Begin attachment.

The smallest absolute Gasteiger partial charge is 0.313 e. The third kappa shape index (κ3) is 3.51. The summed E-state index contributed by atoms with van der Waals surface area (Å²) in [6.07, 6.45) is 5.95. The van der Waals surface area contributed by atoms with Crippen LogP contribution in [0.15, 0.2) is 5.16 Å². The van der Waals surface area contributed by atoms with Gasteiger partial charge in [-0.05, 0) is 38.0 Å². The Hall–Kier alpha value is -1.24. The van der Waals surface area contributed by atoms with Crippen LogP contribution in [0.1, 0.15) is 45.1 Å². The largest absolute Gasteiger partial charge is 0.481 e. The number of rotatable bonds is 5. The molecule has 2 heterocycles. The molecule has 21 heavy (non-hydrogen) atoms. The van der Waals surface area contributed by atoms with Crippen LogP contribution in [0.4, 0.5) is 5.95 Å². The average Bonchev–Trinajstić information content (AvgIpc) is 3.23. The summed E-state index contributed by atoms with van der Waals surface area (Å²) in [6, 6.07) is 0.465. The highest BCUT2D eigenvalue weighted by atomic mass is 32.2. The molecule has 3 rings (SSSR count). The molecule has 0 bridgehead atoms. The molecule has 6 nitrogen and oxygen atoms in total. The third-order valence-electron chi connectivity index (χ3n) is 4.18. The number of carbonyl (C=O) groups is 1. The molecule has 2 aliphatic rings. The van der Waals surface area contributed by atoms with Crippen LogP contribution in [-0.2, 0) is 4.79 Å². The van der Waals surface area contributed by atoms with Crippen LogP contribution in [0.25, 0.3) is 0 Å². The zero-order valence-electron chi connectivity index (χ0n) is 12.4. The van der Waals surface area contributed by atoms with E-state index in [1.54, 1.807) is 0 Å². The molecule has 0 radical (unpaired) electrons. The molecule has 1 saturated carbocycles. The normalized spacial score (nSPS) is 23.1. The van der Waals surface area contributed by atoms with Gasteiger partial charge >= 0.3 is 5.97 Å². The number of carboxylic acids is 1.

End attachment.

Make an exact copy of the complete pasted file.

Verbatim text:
The smallest absolute Gasteiger partial charge is 0.313 e. The third kappa shape index (κ3) is 3.51. The summed E-state index contributed by atoms with van der Waals surface area (Å²) in [6.07, 6.45) is 5.95. The van der Waals surface area contributed by atoms with Crippen LogP contribution in [0.15, 0.2) is 5.16 Å². The van der Waals surface area contributed by atoms with Gasteiger partial charge in [-0.05, 0) is 38.0 Å². The Hall–Kier alpha value is -1.24. The van der Waals surface area contributed by atoms with Crippen LogP contribution in [0.1, 0.15) is 45.1 Å². The largest absolute Gasteiger partial charge is 0.481 e. The number of rotatable bonds is 5. The molecule has 2 heterocycles. The molecule has 21 heavy (non-hydrogen) atoms. The van der Waals surface area contributed by atoms with Crippen LogP contribution in [0.4, 0.5) is 5.95 Å². The average Bonchev–Trinajstić information content (AvgIpc) is 3.23. The summed E-state index contributed by atoms with van der Waals surface area (Å²) in [6, 6.07) is 0.465. The highest BCUT2D eigenvalue weighted by atomic mass is 32.2. The molecule has 3 rings (SSSR count). The molecule has 0 bridgehead atoms. The molecule has 6 nitrogen and oxygen atoms in total. The third-order valence-electron chi connectivity index (χ3n) is 4.18. The number of carbonyl (C=O) groups is 1. The molecule has 2 aliphatic rings. The van der Waals surface area contributed by atoms with Crippen LogP contribution in [-0.2, 0) is 4.79 Å². The van der Waals surface area contributed by atoms with Crippen LogP contribution in [0.25, 0.3) is 0 Å². The zero-order valence-electron chi connectivity index (χ0n) is 12.4. The van der Waals surface area contributed by atoms with E-state index in [1.54, 1.807) is 0 Å². The molecule has 0 radical (unpaired) electrons. The molecule has 1 saturated carbocycles. The normalized spacial score (nSPS) is 23.1. The van der Waals surface area contributed by atoms with Gasteiger partial charge >= 0.3 is 5.97 Å². The number of carboxylic acids is 1.